If you’re a fan of Strange Fruit, The Venus in Furs, The Bang Bang, and Max Frost and the Troopers, then this is for you. If you haven’t heard of these bands, then jump in:
5. The Venus in Furs Big-screen appearance: “Velvet Goldmine” Musical definition: Glam rock redux Signature song: “The Whole Shebang” Liner notes: Jack Slade became the poster boy for androgyny rock and “the first true dandy of rock” in his taboo-busting phase as the flamboyantly bisexual singer/songwriter fronting the Venus in Furs. His career never recovered from the staged assassination at a concert and he disappeared, possibly into a new persona. Behind the music: Todd Haynes recreates the pop-culture earthquake of glam rock with a fictionalized take on David Bowie‘s Ziggy Stardust phase (incarnated by Jonathan Rhys Meyers with a pouty, androgynous pose and a fabulous wardrobe), directed as a cheeky tribute to “Citizen Kane.” The period-perfect music was created by members of Radiohead, Mudhoney, Sonic Youth and Ron Asheton of the original Stooges.
The annual running of the lists is usually kicked off by the (often laughable) National Board of Review’s awards (and really, any group that lists The Bucket List as one of the Top Ten films of year earns the term “laughable”). Now I and my fellow MSN writers toss our opinions into the ring, along with other goodies.
The Top Ten 2007 Films poll can be found herewith individual ballots found here. My top pick (at least for this list) was Into the Wild.
The Best (and Worst) of 2007 TV, meanwhile, is here.
For the record, my top pick for 2007 TV is Mad Men, and my pick for worst (which didn’t make the list): Studio 60 on the Sunset Strip. Upon reflection, however, I realize that I had forgotten a much worse show from another major creator: The Black Donnellys. Must have just blocked it out to save myself the pain of remembering.
For another take on the year in review, check out the delightful “Moments Out of Time” by Richard T. Jameson and Kathleen Murphy. If the name sounds familiar, maybe it’s because you used to devour the annual recounting of cinema moments in “Film Comment,” or before that, in “Movietone News,” where it was born decades ago.
Also new this week:
My review of Jason Reitman’s Juno: “the feel-good film of the pregnant teenager comedy genre,” is at the Seattle P-I. That description may sound like a glib dismissal, but it’s actually an appreciation of the film’s wit: it is actually quite smart and mature as well as clever and entertaining.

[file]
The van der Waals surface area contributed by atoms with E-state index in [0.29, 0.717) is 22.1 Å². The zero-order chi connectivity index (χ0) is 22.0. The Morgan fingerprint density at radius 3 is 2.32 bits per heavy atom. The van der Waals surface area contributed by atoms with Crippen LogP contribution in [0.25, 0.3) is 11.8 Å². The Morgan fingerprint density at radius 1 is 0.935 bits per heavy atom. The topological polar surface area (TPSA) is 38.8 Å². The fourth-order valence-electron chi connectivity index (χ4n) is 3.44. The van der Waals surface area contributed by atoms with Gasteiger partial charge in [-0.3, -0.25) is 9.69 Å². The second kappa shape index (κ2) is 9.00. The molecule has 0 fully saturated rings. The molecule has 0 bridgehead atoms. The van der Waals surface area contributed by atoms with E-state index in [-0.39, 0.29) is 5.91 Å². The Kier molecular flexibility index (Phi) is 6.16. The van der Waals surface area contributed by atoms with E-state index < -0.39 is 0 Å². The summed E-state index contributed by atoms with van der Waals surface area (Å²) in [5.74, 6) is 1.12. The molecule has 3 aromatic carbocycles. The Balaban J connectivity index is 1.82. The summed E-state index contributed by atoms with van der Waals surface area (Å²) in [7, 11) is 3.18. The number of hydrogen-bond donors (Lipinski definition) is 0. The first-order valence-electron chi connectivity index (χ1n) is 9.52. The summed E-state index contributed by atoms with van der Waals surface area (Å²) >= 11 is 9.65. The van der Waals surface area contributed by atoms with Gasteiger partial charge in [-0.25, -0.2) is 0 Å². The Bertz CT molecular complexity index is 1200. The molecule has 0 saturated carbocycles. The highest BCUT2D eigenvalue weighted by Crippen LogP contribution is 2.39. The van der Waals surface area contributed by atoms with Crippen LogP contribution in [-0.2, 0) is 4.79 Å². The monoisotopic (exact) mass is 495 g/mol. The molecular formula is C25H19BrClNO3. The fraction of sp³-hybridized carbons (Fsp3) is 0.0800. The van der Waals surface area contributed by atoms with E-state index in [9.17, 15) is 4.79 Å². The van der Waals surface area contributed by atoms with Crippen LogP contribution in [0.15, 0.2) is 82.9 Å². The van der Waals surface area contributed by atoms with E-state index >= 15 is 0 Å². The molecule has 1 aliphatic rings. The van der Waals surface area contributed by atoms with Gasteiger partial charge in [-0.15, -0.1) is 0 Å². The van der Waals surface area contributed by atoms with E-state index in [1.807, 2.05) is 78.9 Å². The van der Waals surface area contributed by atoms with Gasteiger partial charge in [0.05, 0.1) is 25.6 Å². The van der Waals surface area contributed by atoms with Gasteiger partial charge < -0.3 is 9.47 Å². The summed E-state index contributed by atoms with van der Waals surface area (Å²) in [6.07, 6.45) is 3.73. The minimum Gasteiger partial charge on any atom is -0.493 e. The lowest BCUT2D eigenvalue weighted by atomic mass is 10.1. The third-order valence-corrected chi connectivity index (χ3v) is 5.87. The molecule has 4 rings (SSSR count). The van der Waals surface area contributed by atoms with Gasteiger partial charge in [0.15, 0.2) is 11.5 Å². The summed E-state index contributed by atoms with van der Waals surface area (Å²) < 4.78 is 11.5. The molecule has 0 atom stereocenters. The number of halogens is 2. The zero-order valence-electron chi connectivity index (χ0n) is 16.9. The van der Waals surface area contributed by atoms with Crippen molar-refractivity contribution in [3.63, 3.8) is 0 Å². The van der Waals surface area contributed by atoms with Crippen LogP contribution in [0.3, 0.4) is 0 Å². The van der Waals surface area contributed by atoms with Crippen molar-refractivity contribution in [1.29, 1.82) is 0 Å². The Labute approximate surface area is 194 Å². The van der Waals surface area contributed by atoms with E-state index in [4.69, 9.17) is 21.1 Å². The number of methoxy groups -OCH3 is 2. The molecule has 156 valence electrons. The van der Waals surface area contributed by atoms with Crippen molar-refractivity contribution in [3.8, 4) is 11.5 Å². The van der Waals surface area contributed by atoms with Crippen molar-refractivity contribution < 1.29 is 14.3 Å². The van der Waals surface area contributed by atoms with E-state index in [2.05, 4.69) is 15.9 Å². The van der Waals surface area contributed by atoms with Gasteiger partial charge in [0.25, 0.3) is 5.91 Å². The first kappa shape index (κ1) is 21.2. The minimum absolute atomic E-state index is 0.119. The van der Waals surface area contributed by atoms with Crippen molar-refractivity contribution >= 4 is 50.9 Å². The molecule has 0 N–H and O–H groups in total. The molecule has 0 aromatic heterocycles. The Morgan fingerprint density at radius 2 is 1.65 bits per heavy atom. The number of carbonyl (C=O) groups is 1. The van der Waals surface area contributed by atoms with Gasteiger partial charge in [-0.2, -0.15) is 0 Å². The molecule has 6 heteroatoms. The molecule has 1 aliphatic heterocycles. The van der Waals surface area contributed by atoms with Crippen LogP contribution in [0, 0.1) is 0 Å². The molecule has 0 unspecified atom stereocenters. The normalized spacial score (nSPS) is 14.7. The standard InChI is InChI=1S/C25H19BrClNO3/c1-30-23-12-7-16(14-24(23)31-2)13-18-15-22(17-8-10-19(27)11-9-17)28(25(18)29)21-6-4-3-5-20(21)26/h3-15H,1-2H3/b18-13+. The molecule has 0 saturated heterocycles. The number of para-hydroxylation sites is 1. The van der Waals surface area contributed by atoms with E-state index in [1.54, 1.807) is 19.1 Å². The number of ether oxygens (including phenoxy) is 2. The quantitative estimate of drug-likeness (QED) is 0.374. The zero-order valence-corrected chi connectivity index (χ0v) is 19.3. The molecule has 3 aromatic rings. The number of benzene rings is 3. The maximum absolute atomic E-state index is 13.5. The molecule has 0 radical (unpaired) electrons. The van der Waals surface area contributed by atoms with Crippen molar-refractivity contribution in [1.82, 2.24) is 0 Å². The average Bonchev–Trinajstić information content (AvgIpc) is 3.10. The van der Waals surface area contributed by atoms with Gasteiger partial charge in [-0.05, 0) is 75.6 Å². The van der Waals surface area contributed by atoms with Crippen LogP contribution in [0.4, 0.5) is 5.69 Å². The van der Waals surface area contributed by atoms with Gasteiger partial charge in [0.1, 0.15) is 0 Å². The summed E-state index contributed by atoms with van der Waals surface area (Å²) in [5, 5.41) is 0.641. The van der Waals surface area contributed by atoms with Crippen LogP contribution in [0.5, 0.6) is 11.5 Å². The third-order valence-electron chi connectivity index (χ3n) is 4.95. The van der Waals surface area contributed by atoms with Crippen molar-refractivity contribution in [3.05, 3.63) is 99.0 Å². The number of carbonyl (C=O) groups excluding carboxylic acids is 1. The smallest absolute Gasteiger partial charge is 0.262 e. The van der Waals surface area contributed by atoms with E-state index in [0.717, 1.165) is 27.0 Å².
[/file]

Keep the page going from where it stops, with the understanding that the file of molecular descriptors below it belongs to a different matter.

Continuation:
Lions and tigers and bears and … flying monkeys? Oh my!
When gingham-clad farm girl Dorothy Gale rode the tornado out of the somber, sepia-tinged black and white of her Kansas dust bowl farm and into the sparkling Technicolor fantasy land somewhere over the rainbow, she changed the lives of her audiences (both then and now) as assuredly as she changed her own.
The Wizard of Oz was adapted from the first book in L. Frank Baum’s series of Oz adventures, but MGM’s bright incarnation has a life all its own. MGM was the dream factory of the 1930s and 1940s and this was its most imaginative screen dream, but it is Judy Garland who grounds the fantastic sights and delirious imagery in the human story of a winsome, plucky, melancholy girl who dreams of visiting lands outside her humdrum neighborhood and, when that dream comes true, wistfully yearns for home.
Garland’s Dorothy embodies the fantasy of all children who dream of leaving the cocoon of their protected lives and spreading their wings. With her companions — the clowning but clever Scarecrow (Ray Bolger), the compassionate Tin Man (Jack Haley) and the blubbering Cowardly Lion (Bert Lahr) — she journeys along the yellow brick road through a land of magic and wonder, a butterfly blossoming in a candy-colored phantasmagoria.